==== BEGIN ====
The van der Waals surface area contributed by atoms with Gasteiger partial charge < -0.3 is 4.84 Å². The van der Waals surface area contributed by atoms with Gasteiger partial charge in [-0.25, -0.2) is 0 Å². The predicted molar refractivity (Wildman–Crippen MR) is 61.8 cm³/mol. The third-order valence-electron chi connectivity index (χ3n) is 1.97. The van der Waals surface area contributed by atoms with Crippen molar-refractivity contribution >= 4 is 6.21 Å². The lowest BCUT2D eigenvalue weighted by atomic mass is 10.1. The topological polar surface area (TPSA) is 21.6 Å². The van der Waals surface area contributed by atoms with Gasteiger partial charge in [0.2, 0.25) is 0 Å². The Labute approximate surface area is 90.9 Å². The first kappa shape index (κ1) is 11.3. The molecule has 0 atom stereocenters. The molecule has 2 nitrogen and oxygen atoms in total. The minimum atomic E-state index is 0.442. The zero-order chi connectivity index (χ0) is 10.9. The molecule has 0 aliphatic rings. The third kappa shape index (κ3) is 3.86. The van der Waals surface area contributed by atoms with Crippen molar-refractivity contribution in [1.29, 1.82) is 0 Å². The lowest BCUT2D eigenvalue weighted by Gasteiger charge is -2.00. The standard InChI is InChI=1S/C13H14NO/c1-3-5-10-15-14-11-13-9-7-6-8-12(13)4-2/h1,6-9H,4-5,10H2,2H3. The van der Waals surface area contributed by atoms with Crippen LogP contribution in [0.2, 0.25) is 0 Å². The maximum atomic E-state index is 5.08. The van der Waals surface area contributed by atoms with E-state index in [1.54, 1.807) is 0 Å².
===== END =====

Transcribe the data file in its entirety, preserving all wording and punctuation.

The van der Waals surface area contributed by atoms with Gasteiger partial charge < -0.3 is 4.84 Å². The van der Waals surface area contributed by atoms with Gasteiger partial charge in [-0.25, -0.2) is 0 Å². The predicted molar refractivity (Wildman–Crippen MR) is 61.8 cm³/mol. The third-order valence-electron chi connectivity index (χ3n) is 1.97. The van der Waals surface area contributed by atoms with Crippen molar-refractivity contribution >= 4 is 6.21 Å². The lowest BCUT2D eigenvalue weighted by atomic mass is 10.1. The topological polar surface area (TPSA) is 21.6 Å². The van der Waals surface area contributed by atoms with Gasteiger partial charge in [0.2, 0.25) is 0 Å². The Labute approximate surface area is 90.9 Å². The first kappa shape index (κ1) is 11.3. The molecule has 0 atom stereocenters. The molecule has 2 nitrogen and oxygen atoms in total. The minimum atomic E-state index is 0.442. The zero-order chi connectivity index (χ0) is 10.9. The molecule has 0 aliphatic rings. The third kappa shape index (κ3) is 3.86. The van der Waals surface area contributed by atoms with Crippen molar-refractivity contribution in [1.29, 1.82) is 0 Å². The lowest BCUT2D eigenvalue weighted by Gasteiger charge is -2.00. The standard InChI is InChI=1S/C13H14NO/c1-3-5-10-15-14-11-13-9-7-6-8-12(13)4-2/h1,6-9H,4-5,10H2,2H3. The van der Waals surface area contributed by atoms with Crippen LogP contribution in [0.2, 0.25) is 0 Å². The maximum atomic E-state index is 5.08. The van der Waals surface area contributed by atoms with E-state index in [1.54, 1.807) is 0 Å².